The paper provides a preliminary examination of catches and data holdings for bycatch species in the Ross Sea toothfish fishery. Bycatch species composition varied between management areas; however landings of most species groups were generally highest in SSRUs 88.1H and 88.1I in the S70 management area. As found in other areas of the Convention, macrourids were the most commonly observed bycatch group by both weight and numbers. Macrourids, skates, icefish, eel cods and morid cods comprised almost 99.5% of the total bycatch by weight. A large amount of length, weight, sex, and gonad stage data, as well as material for ageing (i.e., otoliths for finfish, whole individuals or caudal thorns for skates), has been collected for key species since 2014, in particular the starry skate Amblyraja georgiana, violet cod Antimora rostrata, the macrourids Macrourus caml and M. whitsoni, and for the most common eel cod species in the Ross Sea, Muraenolepis evseenkoi.
Based on the findings of this paper, we recommend:
- A revised data collection plan be developed to direct continued collection and support analysis of data for bycatch species. Such a plan should balance data collection with other observer commitments, and be aligned with both a revised fishery-based research plan as well as the broader objectives of the Ross Sea region Marine Protected Area Research and Monitoring Plan.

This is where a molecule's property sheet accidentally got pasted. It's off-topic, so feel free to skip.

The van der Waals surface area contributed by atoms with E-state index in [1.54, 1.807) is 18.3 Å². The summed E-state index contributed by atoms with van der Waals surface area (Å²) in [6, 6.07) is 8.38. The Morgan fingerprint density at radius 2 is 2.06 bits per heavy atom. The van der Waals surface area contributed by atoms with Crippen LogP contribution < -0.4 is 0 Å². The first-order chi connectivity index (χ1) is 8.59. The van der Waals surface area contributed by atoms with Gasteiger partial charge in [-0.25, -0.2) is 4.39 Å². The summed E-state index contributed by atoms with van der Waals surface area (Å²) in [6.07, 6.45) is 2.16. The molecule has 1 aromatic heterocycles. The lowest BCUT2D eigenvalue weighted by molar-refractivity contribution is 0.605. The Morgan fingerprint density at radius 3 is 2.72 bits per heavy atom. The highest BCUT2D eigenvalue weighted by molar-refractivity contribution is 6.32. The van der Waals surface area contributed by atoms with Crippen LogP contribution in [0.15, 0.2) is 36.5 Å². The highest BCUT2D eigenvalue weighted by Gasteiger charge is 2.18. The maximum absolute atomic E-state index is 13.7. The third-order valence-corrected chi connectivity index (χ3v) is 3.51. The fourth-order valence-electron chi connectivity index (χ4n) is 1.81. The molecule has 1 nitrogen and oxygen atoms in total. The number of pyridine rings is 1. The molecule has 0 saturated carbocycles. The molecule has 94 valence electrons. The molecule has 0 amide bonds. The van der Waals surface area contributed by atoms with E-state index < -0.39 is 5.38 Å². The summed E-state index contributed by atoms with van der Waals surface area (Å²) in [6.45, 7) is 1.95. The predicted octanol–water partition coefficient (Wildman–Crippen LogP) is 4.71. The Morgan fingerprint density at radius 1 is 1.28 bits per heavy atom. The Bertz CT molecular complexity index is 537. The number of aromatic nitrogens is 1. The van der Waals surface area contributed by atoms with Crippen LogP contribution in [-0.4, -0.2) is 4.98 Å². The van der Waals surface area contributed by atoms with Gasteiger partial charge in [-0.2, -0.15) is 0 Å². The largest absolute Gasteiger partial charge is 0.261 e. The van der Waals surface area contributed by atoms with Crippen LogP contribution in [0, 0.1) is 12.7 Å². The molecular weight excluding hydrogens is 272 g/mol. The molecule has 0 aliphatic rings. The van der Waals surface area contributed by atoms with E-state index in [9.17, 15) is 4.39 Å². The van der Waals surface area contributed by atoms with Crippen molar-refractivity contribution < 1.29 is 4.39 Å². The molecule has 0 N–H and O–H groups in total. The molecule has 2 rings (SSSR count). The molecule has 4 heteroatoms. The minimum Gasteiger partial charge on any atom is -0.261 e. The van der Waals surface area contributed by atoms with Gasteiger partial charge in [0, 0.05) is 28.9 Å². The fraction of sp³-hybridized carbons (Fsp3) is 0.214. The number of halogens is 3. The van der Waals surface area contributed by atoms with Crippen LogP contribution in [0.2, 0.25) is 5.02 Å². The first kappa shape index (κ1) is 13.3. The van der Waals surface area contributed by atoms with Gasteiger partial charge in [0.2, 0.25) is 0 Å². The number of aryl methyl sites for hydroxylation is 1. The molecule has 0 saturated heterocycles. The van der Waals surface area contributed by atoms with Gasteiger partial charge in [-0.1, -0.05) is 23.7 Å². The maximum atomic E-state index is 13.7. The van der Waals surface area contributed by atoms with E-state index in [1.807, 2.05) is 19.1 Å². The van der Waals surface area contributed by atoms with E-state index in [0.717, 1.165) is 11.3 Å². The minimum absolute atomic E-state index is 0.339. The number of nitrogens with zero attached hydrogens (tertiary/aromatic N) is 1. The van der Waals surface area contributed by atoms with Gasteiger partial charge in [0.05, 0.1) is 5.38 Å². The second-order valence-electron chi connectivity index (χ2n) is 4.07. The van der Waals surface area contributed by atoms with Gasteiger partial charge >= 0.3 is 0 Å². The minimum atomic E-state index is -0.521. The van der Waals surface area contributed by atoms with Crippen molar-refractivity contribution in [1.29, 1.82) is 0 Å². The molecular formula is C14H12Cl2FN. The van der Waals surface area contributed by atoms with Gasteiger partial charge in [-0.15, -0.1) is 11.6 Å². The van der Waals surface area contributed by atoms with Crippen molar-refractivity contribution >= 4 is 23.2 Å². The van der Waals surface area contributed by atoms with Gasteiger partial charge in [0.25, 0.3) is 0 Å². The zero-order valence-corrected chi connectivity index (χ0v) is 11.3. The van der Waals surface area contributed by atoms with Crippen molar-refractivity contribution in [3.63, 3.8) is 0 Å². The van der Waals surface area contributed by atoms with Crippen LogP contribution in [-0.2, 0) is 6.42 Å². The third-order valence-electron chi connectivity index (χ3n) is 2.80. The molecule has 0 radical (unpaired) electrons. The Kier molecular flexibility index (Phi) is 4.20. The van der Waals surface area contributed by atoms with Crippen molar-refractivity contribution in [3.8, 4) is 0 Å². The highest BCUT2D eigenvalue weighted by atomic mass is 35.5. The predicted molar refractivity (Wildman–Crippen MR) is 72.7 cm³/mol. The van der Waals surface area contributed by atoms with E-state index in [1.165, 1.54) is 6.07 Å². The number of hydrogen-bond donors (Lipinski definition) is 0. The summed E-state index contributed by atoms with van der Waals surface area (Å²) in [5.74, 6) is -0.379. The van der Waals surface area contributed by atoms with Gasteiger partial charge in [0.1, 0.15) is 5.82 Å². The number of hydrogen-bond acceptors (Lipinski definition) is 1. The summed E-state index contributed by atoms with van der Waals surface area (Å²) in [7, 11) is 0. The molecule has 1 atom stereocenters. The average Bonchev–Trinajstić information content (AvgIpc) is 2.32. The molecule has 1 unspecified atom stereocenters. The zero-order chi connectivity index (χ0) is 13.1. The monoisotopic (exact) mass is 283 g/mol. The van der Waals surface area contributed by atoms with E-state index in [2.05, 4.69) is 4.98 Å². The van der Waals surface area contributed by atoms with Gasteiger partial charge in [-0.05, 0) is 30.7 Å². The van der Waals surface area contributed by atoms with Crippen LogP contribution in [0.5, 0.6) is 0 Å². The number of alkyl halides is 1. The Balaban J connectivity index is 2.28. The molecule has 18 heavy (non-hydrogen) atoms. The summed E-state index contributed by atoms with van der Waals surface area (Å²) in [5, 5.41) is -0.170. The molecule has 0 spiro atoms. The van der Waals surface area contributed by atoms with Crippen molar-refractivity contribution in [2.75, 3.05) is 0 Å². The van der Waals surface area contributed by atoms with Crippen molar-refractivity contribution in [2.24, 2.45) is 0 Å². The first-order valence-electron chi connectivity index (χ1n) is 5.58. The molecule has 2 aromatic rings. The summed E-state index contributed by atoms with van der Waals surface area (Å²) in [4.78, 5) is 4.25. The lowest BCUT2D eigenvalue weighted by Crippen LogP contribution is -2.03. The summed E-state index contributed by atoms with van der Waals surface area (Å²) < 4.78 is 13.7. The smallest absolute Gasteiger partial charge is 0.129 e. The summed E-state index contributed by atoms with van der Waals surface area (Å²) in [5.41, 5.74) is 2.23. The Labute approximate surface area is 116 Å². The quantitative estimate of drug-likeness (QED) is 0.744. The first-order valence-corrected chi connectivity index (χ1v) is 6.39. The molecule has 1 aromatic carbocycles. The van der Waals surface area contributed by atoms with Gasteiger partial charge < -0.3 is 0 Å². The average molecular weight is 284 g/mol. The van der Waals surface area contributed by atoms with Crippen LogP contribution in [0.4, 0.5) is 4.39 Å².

- Characterisations of inter alia recent trends in catch, effort, catch rates, and biological information should be compiled for commonly observed species so that quantitative risk assessments can be developed assess the risk of fishing on these species.
- To assist with the cataloguing and analyses of biological data:
- i) The "Revision of CCAMLR catch reporting forms" e-group explore ways to indicate whether non-otolith tissue samples where retained on the biological form; and
- ii) The e-group also explore ways to indicate whether individuals recorded in the biological form were tagged.
- That the Secretariat periodically summarise data available for bycatch species from toothfish fisheries in other areas and incorporate this information into fishery reports.